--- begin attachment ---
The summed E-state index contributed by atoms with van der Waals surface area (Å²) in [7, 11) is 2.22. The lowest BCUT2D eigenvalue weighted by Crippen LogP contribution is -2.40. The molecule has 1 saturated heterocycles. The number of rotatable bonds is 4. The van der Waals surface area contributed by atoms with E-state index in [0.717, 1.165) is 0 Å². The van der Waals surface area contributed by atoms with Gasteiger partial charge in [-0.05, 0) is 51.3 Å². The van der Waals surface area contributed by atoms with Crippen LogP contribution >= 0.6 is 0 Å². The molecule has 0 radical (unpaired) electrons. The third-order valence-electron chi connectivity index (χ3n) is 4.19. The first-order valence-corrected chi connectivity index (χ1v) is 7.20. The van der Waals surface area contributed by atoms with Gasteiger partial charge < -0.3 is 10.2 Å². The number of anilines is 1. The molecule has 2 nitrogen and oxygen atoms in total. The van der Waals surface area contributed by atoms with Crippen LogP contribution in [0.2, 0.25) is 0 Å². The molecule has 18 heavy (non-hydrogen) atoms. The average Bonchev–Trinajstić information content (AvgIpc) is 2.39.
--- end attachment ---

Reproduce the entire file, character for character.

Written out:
The summed E-state index contributed by atoms with van der Waals surface area (Å²) in [7, 11) is 2.22. The lowest BCUT2D eigenvalue weighted by Crippen LogP contribution is -2.40. The molecule has 1 saturated heterocycles. The number of rotatable bonds is 4. The van der Waals surface area contributed by atoms with E-state index in [0.717, 1.165) is 0 Å². The van der Waals surface area contributed by atoms with Gasteiger partial charge in [-0.05, 0) is 51.3 Å². The van der Waals surface area contributed by atoms with Crippen LogP contribution >= 0.6 is 0 Å². The molecule has 0 radical (unpaired) electrons. The third-order valence-electron chi connectivity index (χ3n) is 4.19. The first-order valence-corrected chi connectivity index (χ1v) is 7.20. The van der Waals surface area contributed by atoms with Gasteiger partial charge < -0.3 is 10.2 Å². The number of anilines is 1. The molecule has 2 nitrogen and oxygen atoms in total. The van der Waals surface area contributed by atoms with Crippen LogP contribution in [0.2, 0.25) is 0 Å². The molecule has 18 heavy (non-hydrogen) atoms. The average Bonchev–Trinajstić information content (AvgIpc) is 2.39.